Secrecy, I do believe, is a core desire of this work. Numbers of anthropological and postcolonial studies discuss the various forms of language being used to retain traditional secrecy is an anti-colonial practice. I think of Sarah Ives, for instances, discussing the purpose of rumor in maintaining legacy in post-apartheid South Africa in her work, Steeped in Heritage:

Struggles over cosmologies can begin to account for contemporaneous ways of viewing the world. As such, multiple and contradictory rumors could simultaneously exist as narrative fact. Cosmologies can inform strategic and flexible ways of inhabiting the landscape, just as they can provide frameworks and structures. They were part of the articulation between people’s thoughts and larger sociopolitical, economic, and ecological events. Nevertheless, the ability to articulate these cosmologies in the form of a forceful rumor was linked to power. Dispossession could constrain and silence narrations that fell outside the dominant framework. . . . Through rumors, we not only see the world the way storytellers do; we also see the world the way they want us to see it.

In Tichy’s worldbuilding of the Shetland Islands, she seems to be exploring the world she wants us to see through this community engagement. Equally as vital to the titles of her poems, Tichy carefully dictates the path through North | Rock | Edge with date, place, and person at seemingly equal occurrences.

Inhabitance, for Tichy, means not only describing the physical sensation of being somewhere, but also the metaphysical sensation of who and what she is being with. Tichy writes in “With Moore & Niedecker on the North Sea | Seeing,”—“to sea, a seen surface / pierced / & parsed— / our lovely finite parentage—” to stress both the temporality and intimacy of inhabitance.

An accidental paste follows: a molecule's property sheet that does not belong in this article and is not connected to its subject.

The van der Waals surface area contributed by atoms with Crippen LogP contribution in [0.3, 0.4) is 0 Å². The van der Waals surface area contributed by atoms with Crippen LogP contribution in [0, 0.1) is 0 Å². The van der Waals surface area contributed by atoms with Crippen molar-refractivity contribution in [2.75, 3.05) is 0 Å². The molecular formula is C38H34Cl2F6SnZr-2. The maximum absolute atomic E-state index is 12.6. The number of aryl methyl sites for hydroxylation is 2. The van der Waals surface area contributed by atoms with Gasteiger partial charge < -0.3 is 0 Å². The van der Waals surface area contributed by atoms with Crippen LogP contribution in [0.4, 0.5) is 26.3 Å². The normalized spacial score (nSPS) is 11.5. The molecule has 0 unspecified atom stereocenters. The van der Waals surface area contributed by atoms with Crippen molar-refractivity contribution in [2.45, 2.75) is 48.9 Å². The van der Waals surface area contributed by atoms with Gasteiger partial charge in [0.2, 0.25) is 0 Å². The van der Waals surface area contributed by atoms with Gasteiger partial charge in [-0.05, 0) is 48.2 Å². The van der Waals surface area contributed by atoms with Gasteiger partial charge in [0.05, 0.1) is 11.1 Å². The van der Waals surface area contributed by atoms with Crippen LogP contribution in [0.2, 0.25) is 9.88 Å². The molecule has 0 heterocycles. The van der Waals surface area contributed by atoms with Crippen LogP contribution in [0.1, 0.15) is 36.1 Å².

The Shetland Islands are an inspiration-rich region full of flora and fauna unbothered by human constraints. Paired with long-time cultural myths painting the land as the home of witchery, Tichy holds true to its secrecy and masterfully balances the need to represent with language the awe the land inspires. At its core, though, North | Rock | Edge seems to be submitting to the aqueous elements, akin to the wildlife the work makes habit of documenting. In “A Path Through Palmer, Ramke, Kettla Ness & Various Unsaid Sounds,” Tichy writes: “Beware a thought / untaught by walking : / it looks like land / but water owns it.” Achievements toward interconnectedness, diary, psychic integrity, evasion and isolation all I think are present in this work, and yet still I find myself drawn to the actual shape of the poems, the lineation, and the way that Tichy seems to represent the uncertain quality of secrecy at the very core of life.

About the Reviewer

Cody Stetzel is a PNW resident working within electrical engineering. He has worked as the managing editor for Five:2:One Magazine and is currently a staff book reviewer for Glass Poetry Press. He received his Masters in Creative Writing for Poetry from the University of California at Davis. His writing can be found previously in the Birmingham Arts Journal, Across the Margins, Boston Accent Literature, Aster(ix) Journal, Glass Poetry Press, and more. Find him on twitter or at his website.